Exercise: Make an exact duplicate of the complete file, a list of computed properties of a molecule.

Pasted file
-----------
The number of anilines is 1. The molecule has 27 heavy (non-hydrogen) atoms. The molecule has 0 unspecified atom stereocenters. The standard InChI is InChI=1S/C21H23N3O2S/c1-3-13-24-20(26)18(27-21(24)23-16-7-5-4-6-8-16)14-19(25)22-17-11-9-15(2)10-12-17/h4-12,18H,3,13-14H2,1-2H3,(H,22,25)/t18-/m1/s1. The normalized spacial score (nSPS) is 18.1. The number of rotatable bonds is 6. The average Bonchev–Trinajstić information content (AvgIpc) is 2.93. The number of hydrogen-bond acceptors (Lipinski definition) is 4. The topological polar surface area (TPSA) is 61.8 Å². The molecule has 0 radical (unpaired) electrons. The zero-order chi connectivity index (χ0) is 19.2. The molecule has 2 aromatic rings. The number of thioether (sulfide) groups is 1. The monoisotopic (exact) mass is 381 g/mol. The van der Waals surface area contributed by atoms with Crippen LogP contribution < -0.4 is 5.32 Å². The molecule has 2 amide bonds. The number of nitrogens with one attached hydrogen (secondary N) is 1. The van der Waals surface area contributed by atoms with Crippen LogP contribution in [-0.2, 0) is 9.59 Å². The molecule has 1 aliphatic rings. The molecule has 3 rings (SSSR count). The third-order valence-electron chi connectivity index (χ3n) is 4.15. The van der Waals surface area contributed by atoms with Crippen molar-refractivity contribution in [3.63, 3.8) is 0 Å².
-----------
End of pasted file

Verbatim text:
The number of anilines is 1. The molecule has 27 heavy (non-hydrogen) atoms. The molecule has 0 unspecified atom stereocenters. The standard InChI is InChI=1S/C21H23N3O2S/c1-3-13-24-20(26)18(27-21(24)23-16-7-5-4-6-8-16)14-19(25)22-17-11-9-15(2)10-12-17/h4-12,18H,3,13-14H2,1-2H3,(H,22,25)/t18-/m1/s1. The normalized spacial score (nSPS) is 18.1. The number of rotatable bonds is 6. The average Bonchev–Trinajstić information content (AvgIpc) is 2.93. The number of hydrogen-bond acceptors (Lipinski definition) is 4. The topological polar surface area (TPSA) is 61.8 Å². The molecule has 0 radical (unpaired) electrons. The zero-order chi connectivity index (χ0) is 19.2. The molecule has 2 aromatic rings. The number of thioether (sulfide) groups is 1. The monoisotopic (exact) mass is 381 g/mol. The van der Waals surface area contributed by atoms with Crippen LogP contribution < -0.4 is 5.32 Å². The molecule has 2 amide bonds. The number of nitrogens with one attached hydrogen (secondary N) is 1. The van der Waals surface area contributed by atoms with Crippen LogP contribution in [-0.2, 0) is 9.59 Å². The molecule has 1 aliphatic rings. The molecule has 3 rings (SSSR count). The third-order valence-electron chi connectivity index (χ3n) is 4.15. The van der Waals surface area contributed by atoms with Crippen molar-refractivity contribution in [3.63, 3.8) is 0 Å².